This has nothing to do with ma’at but I wanted a second picture. Pictured: the Skyforge from Skyrim, a not-so-subtle Pagan allegory.

I am craving balance and stability in my life. I feel incredibly inefficient spiritually, physically, mentally, emotionally, morally, grammatically… I feel myself sliding towards stasis and not-being rather than the natural pause and, well, balance of balance. I just wish I knew how to cultivate it.

About Ma’at

This is my first post for this year’s Pagan Blog Project. I’m not sure if I’ll stick with the alphabet theme or if these posts will be particularly long or coherent, but I want to get back into writing (don’t I say that every year?) and I might as well start now.

Several days ago I wrote in my spiritual journal about ma’at, my conceptions of the concept/force thus far, what it meant to me, and how very far I had to go. Between a conversation with other Kemetics that left me more confused than before — a good kind of confused though, the kind that makes you grow up big and strong! — and a death in the family, I’m not sure if the original words mean the same to me now as they did even a week ago. Funny how fast life changes.

But it’s a new year, a new lunar cycle, a new semester, a new life, and Zep Tepi starts us anew every second of our lives. So I thought, why not write a bit more about ma’at now, off the cuff and (one hopes) from the heart and see where that takes me?

I’ve been thinking a lot recently about gods and ancestors and spiritual praxis and such and it occurs to me that the many starts and restarts of my religious lives have been spent on… well, perhaps not the most important elements. Not that the gods are not important, or that ritual can’t play a central role in one’s religious life, but when it comes right down to it those aren’t the core of what I need. I keep thinking about this in terms of disease (which probably says more about my current mental and emotional state than anything) and assuming that the cause of a “good religious life” for myself would be relationship with deities, some regular ritual practice, philosophizing and theologizing, when really… those should be the “symptoms” of a good religious life. Having my core… thing set up for my religious life should, according to the theory that’s cooking in my head, facilitate a religious life that has gods and ritual and ancestors and such as part of the tapestry.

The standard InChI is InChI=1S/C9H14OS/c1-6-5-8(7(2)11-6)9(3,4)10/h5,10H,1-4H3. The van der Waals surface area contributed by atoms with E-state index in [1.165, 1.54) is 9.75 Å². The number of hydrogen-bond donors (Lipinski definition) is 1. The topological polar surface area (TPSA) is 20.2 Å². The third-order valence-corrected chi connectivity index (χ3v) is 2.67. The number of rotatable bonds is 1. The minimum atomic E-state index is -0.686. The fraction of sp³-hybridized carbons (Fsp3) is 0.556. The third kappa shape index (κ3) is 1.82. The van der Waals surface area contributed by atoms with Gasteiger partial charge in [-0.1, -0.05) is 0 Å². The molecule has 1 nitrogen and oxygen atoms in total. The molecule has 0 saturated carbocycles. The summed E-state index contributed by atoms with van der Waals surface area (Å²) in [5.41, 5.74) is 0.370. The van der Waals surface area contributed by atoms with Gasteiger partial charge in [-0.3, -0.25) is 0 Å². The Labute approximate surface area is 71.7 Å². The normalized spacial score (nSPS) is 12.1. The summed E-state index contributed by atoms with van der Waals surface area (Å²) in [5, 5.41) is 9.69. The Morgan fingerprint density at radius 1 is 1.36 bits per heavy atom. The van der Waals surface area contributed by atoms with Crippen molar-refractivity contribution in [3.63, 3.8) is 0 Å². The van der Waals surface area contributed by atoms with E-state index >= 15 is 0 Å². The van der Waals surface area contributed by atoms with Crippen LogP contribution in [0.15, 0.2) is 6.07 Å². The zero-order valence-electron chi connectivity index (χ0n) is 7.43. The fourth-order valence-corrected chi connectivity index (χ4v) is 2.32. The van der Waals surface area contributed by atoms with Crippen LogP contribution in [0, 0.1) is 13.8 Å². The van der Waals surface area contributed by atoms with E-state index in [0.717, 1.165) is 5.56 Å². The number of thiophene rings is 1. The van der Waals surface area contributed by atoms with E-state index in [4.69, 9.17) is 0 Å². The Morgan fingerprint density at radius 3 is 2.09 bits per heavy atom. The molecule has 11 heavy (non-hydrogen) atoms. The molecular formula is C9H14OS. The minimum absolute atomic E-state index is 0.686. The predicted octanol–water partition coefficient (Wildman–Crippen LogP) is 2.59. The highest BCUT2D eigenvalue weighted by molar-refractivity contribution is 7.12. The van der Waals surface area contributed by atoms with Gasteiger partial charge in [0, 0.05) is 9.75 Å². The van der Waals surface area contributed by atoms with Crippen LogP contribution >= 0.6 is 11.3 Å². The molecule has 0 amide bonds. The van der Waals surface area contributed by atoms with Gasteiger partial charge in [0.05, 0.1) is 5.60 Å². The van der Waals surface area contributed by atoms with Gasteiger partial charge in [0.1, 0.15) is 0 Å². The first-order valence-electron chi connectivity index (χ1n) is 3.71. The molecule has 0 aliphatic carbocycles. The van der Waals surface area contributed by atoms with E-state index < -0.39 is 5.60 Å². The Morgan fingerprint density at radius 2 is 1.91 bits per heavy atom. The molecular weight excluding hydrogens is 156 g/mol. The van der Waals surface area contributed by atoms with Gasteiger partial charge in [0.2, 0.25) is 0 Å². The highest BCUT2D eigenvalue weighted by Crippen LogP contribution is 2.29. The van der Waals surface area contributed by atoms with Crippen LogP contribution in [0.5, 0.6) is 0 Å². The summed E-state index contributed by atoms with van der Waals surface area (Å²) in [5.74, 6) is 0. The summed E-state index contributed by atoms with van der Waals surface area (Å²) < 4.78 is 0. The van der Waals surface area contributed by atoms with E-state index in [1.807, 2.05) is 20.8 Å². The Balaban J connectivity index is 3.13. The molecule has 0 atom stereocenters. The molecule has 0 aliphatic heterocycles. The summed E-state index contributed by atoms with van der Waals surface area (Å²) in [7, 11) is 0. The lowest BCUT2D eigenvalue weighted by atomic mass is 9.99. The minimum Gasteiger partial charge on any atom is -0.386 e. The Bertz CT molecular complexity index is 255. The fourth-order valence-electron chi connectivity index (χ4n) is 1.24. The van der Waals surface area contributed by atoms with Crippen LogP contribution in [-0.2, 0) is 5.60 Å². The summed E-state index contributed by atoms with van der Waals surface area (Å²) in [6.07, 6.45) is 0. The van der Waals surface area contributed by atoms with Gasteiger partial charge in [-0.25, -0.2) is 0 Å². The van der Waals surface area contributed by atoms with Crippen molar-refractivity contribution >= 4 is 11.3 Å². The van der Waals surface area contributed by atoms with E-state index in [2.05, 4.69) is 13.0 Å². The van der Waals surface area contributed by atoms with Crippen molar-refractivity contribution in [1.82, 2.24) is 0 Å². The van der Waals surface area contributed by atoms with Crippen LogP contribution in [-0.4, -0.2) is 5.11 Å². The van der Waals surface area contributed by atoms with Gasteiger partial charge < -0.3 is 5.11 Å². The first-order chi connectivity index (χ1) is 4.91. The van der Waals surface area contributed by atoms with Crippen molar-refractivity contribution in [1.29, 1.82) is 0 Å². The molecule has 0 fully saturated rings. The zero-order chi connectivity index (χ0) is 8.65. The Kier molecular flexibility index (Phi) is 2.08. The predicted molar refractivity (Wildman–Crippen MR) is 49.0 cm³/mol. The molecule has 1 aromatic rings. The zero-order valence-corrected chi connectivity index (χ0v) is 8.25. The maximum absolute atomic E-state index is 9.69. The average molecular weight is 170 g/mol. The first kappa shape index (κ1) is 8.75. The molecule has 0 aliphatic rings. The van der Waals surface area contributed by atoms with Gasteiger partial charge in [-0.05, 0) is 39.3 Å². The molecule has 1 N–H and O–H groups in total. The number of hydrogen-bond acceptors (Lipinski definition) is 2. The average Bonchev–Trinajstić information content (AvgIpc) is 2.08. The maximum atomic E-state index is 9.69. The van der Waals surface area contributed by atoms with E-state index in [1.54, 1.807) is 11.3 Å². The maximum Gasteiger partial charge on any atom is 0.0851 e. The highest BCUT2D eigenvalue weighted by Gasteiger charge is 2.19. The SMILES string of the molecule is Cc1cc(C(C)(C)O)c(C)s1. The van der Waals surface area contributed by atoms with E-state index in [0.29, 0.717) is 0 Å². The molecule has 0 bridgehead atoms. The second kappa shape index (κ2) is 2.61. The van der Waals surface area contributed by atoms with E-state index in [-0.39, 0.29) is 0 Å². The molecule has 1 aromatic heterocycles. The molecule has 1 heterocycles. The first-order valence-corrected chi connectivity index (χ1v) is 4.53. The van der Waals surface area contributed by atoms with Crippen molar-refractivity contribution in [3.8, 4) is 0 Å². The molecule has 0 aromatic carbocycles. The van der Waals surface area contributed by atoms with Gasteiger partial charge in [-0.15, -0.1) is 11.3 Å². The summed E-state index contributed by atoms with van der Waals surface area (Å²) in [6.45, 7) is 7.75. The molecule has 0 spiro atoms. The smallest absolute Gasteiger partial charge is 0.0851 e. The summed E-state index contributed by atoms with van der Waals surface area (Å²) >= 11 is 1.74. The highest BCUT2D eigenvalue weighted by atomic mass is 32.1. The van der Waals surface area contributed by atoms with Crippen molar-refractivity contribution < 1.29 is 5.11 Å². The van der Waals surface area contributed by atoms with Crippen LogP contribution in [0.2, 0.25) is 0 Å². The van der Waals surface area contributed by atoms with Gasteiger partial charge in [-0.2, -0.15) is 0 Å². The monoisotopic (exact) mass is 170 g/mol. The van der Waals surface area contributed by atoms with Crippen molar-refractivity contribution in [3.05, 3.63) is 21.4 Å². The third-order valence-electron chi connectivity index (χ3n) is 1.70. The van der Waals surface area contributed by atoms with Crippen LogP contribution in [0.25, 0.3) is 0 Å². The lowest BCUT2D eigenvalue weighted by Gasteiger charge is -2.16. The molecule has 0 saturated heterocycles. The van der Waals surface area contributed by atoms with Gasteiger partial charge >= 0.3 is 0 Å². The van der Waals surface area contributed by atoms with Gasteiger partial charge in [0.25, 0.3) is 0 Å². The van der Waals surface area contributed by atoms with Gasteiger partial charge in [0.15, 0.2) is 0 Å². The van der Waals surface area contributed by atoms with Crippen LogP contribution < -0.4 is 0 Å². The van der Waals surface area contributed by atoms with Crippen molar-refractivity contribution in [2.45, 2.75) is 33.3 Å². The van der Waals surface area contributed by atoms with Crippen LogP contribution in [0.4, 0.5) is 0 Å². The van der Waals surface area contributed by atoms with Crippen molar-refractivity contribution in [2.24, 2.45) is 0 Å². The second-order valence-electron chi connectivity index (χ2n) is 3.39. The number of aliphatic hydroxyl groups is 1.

I know I’m mixing like twenty metaphors together; thank you for bearing with me. One of the limitations of language is I can’t directly transfer emotions to someone else’s brain, which would make this communication thing much easier. 🙂

Anyway, the point is: I already have a sort of “core religious thing” I’ve carried around for quite awhile that transcends whatever religious affiliation is happening to me on a given day. More than once I’ve described social justice as being my religion and I have certain values that cause me to act and believe in certain ways. I won’t go into my personal social justice philosophy right now, but suffice to say this world is a mess and I just need to rule it and someone really should do something about that, yeah? And that someone can be me. I can’t save the whole world but I can do things to make it suck less. I can care about people more than some fluffy, universal love that starts and stops with prayer.* My actions and words mean things and I can act in ways that make the world a little better and safer for folks who have the odds stacked against them. I might not be able to move mountains but I can change my tiny bit of the world.

(*My intention here wasn’t to disparage prayer or universal love at all; to the contrary I think they’re very powerful forces! I meant more that in my church growing up, there were a lot of words tossed around about caring for people, but that care didn’t go much further than praying (quite publicly, in front of other people to show off one’s own piety) to God for Him to help whomever.)